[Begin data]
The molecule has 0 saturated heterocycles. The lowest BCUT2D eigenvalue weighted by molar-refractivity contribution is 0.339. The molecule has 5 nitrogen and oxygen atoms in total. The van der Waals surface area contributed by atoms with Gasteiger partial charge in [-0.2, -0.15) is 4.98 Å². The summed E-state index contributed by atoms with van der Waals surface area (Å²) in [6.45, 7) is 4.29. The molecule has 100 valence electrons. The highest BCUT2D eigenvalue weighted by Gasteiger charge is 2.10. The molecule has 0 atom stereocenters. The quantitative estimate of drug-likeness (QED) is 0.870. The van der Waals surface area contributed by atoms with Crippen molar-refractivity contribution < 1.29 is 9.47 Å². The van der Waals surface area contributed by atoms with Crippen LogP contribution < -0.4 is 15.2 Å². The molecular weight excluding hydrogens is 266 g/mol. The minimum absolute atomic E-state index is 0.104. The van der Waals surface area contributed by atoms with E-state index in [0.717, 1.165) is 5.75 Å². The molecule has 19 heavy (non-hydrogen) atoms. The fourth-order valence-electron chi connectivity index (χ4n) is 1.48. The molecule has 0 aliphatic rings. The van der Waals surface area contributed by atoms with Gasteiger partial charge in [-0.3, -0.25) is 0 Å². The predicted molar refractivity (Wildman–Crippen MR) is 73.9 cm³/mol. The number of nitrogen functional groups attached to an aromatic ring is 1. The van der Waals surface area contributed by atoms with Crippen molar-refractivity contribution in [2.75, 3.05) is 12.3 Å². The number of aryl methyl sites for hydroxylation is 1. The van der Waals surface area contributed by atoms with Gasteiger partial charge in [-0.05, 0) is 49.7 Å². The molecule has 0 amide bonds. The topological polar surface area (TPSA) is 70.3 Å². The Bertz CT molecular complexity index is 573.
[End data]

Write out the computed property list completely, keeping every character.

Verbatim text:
The molecule has 0 saturated heterocycles. The lowest BCUT2D eigenvalue weighted by molar-refractivity contribution is 0.339. The molecule has 5 nitrogen and oxygen atoms in total. The van der Waals surface area contributed by atoms with Gasteiger partial charge in [-0.2, -0.15) is 4.98 Å². The summed E-state index contributed by atoms with van der Waals surface area (Å²) in [6.45, 7) is 4.29. The molecule has 100 valence electrons. The highest BCUT2D eigenvalue weighted by Gasteiger charge is 2.10. The molecule has 0 atom stereocenters. The quantitative estimate of drug-likeness (QED) is 0.870. The van der Waals surface area contributed by atoms with Crippen molar-refractivity contribution < 1.29 is 9.47 Å². The van der Waals surface area contributed by atoms with Crippen LogP contribution < -0.4 is 15.2 Å². The molecular weight excluding hydrogens is 266 g/mol. The minimum absolute atomic E-state index is 0.104. The van der Waals surface area contributed by atoms with E-state index in [0.717, 1.165) is 5.75 Å². The molecule has 19 heavy (non-hydrogen) atoms. The fourth-order valence-electron chi connectivity index (χ4n) is 1.48. The molecule has 0 aliphatic rings. The van der Waals surface area contributed by atoms with Gasteiger partial charge in [-0.3, -0.25) is 0 Å². The predicted molar refractivity (Wildman–Crippen MR) is 73.9 cm³/mol. The number of nitrogen functional groups attached to an aromatic ring is 1. The van der Waals surface area contributed by atoms with Crippen molar-refractivity contribution in [2.75, 3.05) is 12.3 Å². The number of aryl methyl sites for hydroxylation is 1. The van der Waals surface area contributed by atoms with Gasteiger partial charge in [-0.05, 0) is 49.7 Å². The molecule has 0 amide bonds. The topological polar surface area (TPSA) is 70.3 Å². The Bertz CT molecular complexity index is 573.